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Nouveaux rôles, nouvelles fonctions, nouveaux profils
Comment le gestionnaire public peut-il exercer adéquatement son rôle et assumer pleinement ses fonctions? En apprenant à se situer dans un monde de décision complexe, dans lequel il doit composer avec les dynamiques des valeurs, de l'éthique et des institutions, en adoptant les rôles à la fois d'entrepreneur, de leader et de stratège, et en étant apte à affronter les nouvelles problématiques managérielles.
Urban Life and Politics in French West Africa
The Métis of Senegal is a history of politics and society among an influential group of mixed-race people who settled in coastal Africa under French colonialism. Hilary Jones describes how the métis carved out a niche as middleman traders for European merchants. As the colonial presence spread, the métis entered into politics and began to assert their position as local elites and power brokers against French rule. Many of the descendants of these traders continue to wield influence in contemporary Senegal. Jones's nuanced portrait of métis ascendency examines the influence of family connections, marriage negotiations, and inheritance laws from both male and female perspectives.
Les métropoles des Amériques sont-elles en train de suivre de plus en plus leurs propres voies ou sont-elles en train de converger ? Regroupant des contributions de chercheurs internationaux, ce livre porte sur onze métropoles d’Amérique. Il amène le lecteur à réévaluer les clivages radicaux qu’il pensait trouver entre le Nord et le Sud.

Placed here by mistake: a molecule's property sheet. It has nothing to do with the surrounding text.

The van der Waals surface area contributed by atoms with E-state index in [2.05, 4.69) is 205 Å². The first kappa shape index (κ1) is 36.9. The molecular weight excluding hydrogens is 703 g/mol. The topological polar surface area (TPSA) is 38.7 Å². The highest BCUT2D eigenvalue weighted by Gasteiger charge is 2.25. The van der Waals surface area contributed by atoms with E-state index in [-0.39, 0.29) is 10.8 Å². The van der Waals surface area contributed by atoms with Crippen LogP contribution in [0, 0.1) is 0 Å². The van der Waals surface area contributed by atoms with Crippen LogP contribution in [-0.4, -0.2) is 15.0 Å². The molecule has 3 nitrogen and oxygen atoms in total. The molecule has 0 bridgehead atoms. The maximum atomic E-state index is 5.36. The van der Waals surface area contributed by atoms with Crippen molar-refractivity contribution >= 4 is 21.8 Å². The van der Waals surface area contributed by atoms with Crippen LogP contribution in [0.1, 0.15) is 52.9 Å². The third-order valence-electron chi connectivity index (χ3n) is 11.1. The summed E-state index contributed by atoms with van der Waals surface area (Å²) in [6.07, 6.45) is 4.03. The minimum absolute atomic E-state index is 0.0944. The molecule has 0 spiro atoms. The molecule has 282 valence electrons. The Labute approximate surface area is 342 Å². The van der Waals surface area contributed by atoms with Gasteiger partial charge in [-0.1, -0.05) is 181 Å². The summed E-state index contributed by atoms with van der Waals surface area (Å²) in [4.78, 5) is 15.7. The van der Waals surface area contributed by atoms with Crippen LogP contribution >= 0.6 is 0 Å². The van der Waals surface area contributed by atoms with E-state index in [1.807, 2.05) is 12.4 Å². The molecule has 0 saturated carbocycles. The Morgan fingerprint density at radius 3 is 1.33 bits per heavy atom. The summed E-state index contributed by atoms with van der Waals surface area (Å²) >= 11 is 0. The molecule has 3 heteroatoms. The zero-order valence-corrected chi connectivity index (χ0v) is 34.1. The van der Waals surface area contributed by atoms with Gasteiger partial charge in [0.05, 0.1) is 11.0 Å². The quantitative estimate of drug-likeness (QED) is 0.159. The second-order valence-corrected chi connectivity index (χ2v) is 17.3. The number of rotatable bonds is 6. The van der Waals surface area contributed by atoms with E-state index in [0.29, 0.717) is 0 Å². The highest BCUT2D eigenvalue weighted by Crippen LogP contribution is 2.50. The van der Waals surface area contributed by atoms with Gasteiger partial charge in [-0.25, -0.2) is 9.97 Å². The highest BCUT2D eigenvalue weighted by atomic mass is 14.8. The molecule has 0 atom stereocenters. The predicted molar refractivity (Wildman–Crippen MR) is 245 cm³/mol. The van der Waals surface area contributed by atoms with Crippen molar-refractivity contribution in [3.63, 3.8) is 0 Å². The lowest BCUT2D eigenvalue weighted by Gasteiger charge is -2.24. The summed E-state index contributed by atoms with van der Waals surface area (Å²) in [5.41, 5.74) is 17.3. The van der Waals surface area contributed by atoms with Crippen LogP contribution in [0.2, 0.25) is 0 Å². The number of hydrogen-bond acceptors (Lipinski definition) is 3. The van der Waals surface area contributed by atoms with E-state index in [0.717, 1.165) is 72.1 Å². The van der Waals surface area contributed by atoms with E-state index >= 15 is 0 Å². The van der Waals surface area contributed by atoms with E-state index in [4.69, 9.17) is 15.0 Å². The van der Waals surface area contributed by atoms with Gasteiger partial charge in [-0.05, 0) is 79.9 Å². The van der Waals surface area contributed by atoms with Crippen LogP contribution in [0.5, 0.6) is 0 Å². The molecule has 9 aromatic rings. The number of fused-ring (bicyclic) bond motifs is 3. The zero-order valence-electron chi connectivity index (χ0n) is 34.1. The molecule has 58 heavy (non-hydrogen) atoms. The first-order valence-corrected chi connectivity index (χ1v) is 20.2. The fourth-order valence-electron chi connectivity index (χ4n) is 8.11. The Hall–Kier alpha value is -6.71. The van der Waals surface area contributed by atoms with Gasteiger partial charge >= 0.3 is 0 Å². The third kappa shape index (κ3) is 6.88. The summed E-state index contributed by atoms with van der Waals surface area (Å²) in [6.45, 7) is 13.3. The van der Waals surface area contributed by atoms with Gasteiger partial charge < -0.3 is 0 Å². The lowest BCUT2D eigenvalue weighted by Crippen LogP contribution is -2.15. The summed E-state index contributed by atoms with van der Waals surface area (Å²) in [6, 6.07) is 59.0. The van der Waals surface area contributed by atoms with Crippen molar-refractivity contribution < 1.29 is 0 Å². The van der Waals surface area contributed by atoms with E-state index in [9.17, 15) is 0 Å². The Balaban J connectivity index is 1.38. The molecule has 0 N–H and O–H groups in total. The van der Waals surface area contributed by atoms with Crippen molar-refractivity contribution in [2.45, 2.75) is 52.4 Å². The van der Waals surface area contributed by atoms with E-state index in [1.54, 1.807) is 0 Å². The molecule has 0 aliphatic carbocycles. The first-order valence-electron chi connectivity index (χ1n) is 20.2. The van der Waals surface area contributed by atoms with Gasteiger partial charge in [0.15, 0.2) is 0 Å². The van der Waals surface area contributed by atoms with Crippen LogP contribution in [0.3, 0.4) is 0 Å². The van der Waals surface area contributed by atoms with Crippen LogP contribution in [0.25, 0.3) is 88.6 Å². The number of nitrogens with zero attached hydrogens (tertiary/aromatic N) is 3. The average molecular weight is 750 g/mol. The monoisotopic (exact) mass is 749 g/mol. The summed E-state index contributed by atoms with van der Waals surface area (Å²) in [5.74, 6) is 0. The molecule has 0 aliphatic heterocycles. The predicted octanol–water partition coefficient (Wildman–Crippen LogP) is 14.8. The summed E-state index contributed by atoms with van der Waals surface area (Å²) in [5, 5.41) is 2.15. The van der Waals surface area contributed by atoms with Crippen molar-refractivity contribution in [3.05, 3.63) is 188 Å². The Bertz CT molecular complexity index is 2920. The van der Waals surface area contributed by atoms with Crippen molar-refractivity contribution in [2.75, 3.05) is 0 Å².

When they meet, Franco is a migrant farmworker with two children and a failing marriage, living with poverty, violence, and the looming threat of deportation, while the “college boy” yearns to one day make a name for himself in the writing world. The significance of their romance poses vastly different possibilities and consequences.
Mañana Means Heaven deftly combines fact and fiction to pull back the veil on one of literature’s most mysterious and evocative characters. Inspired by Franco’s love letters to Kerouac and Hernandez’s interviews with Franco, now in her nineties and living in relative obscurity, the novel brings this lost gem of a story out of the shadows and into the spotlight.
Disease and Displacement in Nineteenth-Century Hawaii